Cannabis at a Crossroads: Speaker Series Examines Industry’s Future


By Krysten Crawford

It was late afternoon and 40 or so Haas MBA students were getting a dose of reality from cannabis entrepreneurs on the challenges they face—even in a time of widespread legalization.

One surprising insight: cannabis businesses operate exclusively in cash, even to make payroll, and even in states where recreational use is legalized. That’s because banks fear putting their charters at risk if they do business with marijuana outfits, since the plant is still illegal under federal law.

“We’re navigating a space that, until now, hasn’t had a playbook or set of rules,” said Victor Pinho, marketing director at Berkeley Patients Group, the nation’s oldest medical cannabis dispensary. “My day, every day, has been making up those rules and testing and seeing what fits. It’s going down paths that no one has ever been down before.”

Sounds like the just the kind of challenge that might pique an MBA’s interest.

Pinho was one of the speakers in the final session of a 6-week series called “High Margins: The Business of Legal Cannabis.” The student-organized, one-credit course brought in a wide range of experts, offering perspectives on the most promising business models, investment strategies, future regulatory schemes, and the changing risks for a market long forced to operate underground.

The course sessions straddled the Nov. 8 vote to legalize adult use of marijuana in California beginning in 2018, which is estimated to triple the size of the legal market for cannabis in the US. Twenty-nine states and the District of Columbia now have laws legalizing cannabis in some form. ArcView Market Research and New Frontier Data project the legal cannabis market will grow to $22 billion by 2020, a three-fold increase from this year.

“What’s interesting is that this isn’t an industry that came about because of some invention,” says Jessica Sun, MBA 17 (right), one of the two students who organized the course. “Cannabis has been around for centuries. It’s a social movement that’s now turning into an industry.”

For students like Nick Miele, MBA 17, the experience served as a fresh reminder of why they had come to Haas.

“Berkeley is such a progressive place and, as a business school student, to be able to explore in-depth an industry that has operated for so long in the grey has been fascinating,” says Miele.

A Reality Check

The course was the brainchild of Michael Katz of the Haas Career Management Group. Katz, who was then director of full-time MBA careers, came up with the idea earlier this year after talking with a friend who had joined a cannabis startup. Expecting legalization, he saw an opportunity to put the school at the forefront, and open a new job market for students.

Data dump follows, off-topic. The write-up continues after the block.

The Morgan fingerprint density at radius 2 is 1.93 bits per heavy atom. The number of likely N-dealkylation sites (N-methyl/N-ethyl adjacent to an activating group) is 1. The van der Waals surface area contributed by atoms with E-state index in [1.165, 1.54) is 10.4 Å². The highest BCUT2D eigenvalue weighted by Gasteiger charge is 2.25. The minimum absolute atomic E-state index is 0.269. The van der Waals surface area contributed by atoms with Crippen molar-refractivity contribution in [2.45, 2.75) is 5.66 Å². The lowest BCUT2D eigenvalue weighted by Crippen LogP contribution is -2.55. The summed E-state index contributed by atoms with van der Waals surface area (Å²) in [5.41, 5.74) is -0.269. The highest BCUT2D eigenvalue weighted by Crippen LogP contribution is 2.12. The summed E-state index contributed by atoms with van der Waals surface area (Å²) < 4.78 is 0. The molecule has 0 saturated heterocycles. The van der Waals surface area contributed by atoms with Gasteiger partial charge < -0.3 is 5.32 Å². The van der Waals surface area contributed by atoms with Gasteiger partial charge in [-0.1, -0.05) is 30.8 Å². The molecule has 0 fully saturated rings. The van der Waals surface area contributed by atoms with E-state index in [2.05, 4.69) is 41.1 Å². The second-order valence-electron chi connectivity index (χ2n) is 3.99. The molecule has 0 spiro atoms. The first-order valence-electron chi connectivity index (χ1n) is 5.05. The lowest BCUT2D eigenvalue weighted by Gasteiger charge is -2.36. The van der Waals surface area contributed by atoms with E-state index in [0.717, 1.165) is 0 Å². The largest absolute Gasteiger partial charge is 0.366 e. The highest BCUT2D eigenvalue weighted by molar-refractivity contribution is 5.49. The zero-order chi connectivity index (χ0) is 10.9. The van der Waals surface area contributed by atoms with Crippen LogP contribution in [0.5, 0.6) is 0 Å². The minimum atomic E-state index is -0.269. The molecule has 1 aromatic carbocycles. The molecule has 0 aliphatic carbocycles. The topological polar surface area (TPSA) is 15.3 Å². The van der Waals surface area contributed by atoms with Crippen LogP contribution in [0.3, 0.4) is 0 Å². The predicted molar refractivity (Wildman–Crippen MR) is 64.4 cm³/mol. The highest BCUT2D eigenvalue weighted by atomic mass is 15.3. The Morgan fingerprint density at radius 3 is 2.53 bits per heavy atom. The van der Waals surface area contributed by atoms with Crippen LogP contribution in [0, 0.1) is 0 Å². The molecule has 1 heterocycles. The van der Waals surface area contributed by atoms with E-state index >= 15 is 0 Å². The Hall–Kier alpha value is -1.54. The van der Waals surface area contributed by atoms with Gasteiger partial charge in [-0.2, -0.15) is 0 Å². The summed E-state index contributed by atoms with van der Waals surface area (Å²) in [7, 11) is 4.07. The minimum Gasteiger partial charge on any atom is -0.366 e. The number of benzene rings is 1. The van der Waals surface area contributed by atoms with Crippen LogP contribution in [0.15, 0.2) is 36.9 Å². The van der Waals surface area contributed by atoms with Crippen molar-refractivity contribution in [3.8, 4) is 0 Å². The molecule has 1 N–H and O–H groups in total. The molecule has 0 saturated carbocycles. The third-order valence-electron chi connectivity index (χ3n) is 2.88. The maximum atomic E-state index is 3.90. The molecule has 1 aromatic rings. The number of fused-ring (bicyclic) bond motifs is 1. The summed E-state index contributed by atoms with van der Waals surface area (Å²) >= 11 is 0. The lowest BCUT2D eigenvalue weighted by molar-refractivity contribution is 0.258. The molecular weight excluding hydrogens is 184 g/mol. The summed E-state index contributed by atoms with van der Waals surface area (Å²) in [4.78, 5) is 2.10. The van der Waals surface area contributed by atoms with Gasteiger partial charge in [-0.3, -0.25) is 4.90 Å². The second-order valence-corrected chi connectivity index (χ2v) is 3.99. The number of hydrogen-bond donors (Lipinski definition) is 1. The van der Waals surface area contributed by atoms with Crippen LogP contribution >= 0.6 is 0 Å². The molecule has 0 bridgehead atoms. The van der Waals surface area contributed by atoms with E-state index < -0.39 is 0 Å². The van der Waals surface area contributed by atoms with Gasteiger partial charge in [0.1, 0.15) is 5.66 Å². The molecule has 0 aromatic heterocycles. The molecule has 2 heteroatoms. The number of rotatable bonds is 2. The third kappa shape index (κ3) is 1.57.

“Cannabis is in the very, very early stages of becoming an advanced business, but the people entering this space are botanists or chemists. They’re not experienced business people,” says Katz.

The growing industry, he says, cuts across multiple sectors, from health and food to consumer products and agri-tech. It also has important social implications. “Cannabis lives at the intersection of technology, markets, and social justice, and Berkeley belongs in any area that’s at that intersection,” says Katz, who now leads the school’s Interpersonal Development Program.

As it happened Katz wasn’t alone in his thinking. Two Haas students were working on a first-of-its kind case study on a cannabis business and the obstacles facing minorities in the industry. That study, co-authored by Jamaur Bronner and Mohsin Alvi, both MBAs 16, along with Assoc. Prof. Rui de Figueiredo, was published in October.

Katz didn’t have to look far to find students willing to run with the speaker series idea. Both Sun and Cody Little, also MBA 17 (left), had been drawn to Haas for its reputation as an incubator for business leaders committed to making a social impact. After meeting early last year, they began talking about ways they could further push the envelope on social justice issues at the school.

“We wanted to start conversations at school about fringe economies and how they generate opportunity for people but simultaneously entrap them in non-institutional ways of working in the world,” explains Little.

Cannabis was an obvious place to start, and the CEOs and other top investors, entrepreneurs and drug policy reform advocates that Sun and Little reached out to jumped at the chance to engage with an MBA talent pool.

But while momentum at the federal level appeared headed toward eventual legalization, the election of Donald Trump is causing a lot of anxiety in pro-cannabis circles. Predictions of a “green rush” may have been premature.

“We’re not there yet. We’re not mature enough as an industry,” said Christopher Esposito, who heads up human resources at Dark Heart Nursery and formerly worked at Charles Schwab. Involved in the pro-cannabis movement marijuana business for decades, he told students about the plant’s history as a source of palliative care for AIDS patients. “You go into this because you have passion for cannabis.”

In other words, says course co-organizer Sun, “the takeaway, for anyone interested in cannabis as a business, is not to expect riches and glamour.”

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